Legislation to give Congress greater oversight of the Federal Reserve was severely watered down on the Senate floor Wednesday in private negotiations between two powerful Republican senators.
Thanks to an overlooked document posted on the website of Sen. Charles Grassley of Iowa, the top ranking Republican on the Finance Committee, voters can virtually watch the water being dumped into the brew that Grassley had hoped to force the Fed to drink. (See the document at the bottom of this story.)
On page five of Grassley’s amendment, he intends to give the Comptroller General of the Government Accountability Office power to audit “any action taken by the Board under…the third undesignated paragraph of section 13 of the Federal Reserve Act” — which would be almost everything that it has done on an emergency basis to address the financial crisis, encompassing its massive expansion of opaque buying and lending.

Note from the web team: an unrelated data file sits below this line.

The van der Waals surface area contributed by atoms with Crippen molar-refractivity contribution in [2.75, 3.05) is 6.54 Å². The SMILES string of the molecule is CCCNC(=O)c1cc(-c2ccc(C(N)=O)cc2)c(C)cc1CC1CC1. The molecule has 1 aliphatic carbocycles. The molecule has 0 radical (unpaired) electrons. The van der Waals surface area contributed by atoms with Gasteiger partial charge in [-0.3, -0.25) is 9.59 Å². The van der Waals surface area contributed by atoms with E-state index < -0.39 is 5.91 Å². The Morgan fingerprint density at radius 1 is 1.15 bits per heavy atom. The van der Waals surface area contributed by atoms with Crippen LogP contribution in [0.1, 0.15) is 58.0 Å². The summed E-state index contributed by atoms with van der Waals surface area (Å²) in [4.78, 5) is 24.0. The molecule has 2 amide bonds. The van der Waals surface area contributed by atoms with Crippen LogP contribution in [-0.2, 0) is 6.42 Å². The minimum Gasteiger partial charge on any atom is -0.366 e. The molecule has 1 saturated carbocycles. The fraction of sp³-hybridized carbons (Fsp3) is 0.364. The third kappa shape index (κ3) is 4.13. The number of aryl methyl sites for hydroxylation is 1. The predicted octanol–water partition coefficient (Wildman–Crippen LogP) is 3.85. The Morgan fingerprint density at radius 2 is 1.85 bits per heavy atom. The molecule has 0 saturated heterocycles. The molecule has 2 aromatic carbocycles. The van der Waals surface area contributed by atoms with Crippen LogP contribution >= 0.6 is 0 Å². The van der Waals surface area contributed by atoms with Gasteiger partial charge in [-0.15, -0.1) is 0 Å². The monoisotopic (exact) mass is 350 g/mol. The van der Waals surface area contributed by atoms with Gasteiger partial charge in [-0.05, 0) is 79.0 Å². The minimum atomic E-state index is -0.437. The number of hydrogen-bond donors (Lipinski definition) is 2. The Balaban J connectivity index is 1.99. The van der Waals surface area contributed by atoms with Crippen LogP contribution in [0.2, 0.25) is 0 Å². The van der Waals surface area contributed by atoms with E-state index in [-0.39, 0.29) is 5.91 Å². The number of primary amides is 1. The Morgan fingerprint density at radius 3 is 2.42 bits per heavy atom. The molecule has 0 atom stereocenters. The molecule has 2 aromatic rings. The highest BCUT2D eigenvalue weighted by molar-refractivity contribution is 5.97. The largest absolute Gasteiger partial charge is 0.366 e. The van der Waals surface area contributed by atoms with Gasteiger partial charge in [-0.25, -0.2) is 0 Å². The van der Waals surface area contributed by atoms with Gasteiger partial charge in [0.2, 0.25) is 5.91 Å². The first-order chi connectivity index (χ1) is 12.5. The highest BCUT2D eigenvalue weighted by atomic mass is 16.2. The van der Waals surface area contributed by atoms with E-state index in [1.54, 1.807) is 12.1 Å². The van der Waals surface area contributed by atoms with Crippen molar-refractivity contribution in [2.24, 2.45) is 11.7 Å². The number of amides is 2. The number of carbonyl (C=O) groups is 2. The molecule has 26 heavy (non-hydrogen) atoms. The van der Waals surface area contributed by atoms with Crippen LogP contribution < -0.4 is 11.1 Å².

[efoods]Handwritten into the margins, however, is the amendment that watered it down: “with respect to a single and specific partnership or corporation.” With that qualification, the Senate severely limited the scope of the oversight.
On the Senate floor, Grassley named the top Republican on the banking committee, Richard Shelby of Alabama, as the man pouring the water.
“Although I would have preferred to include all of the Fed’s emergency actions under 13(3), in consultation with Senator Shelby I agreed to limit my amendment to actions aimed at specific companies,” said Grassley.
“This modified version of the amendment does not give GAO authority to look at all of that additional taxpayer risk. It is much narrower than the one I originally filed, but it is a reasonable step in the right direction, and it does not threaten monetary policy independence.”
The original version of the amendment also scratches out congressional authority to oversee Fed actions as they relate to the TARP bailout or “similar authority that the Board exercises under urgent and exigent circumstances.”
This article was posted: Wednesday, June 3, 2009 at 2:00 pm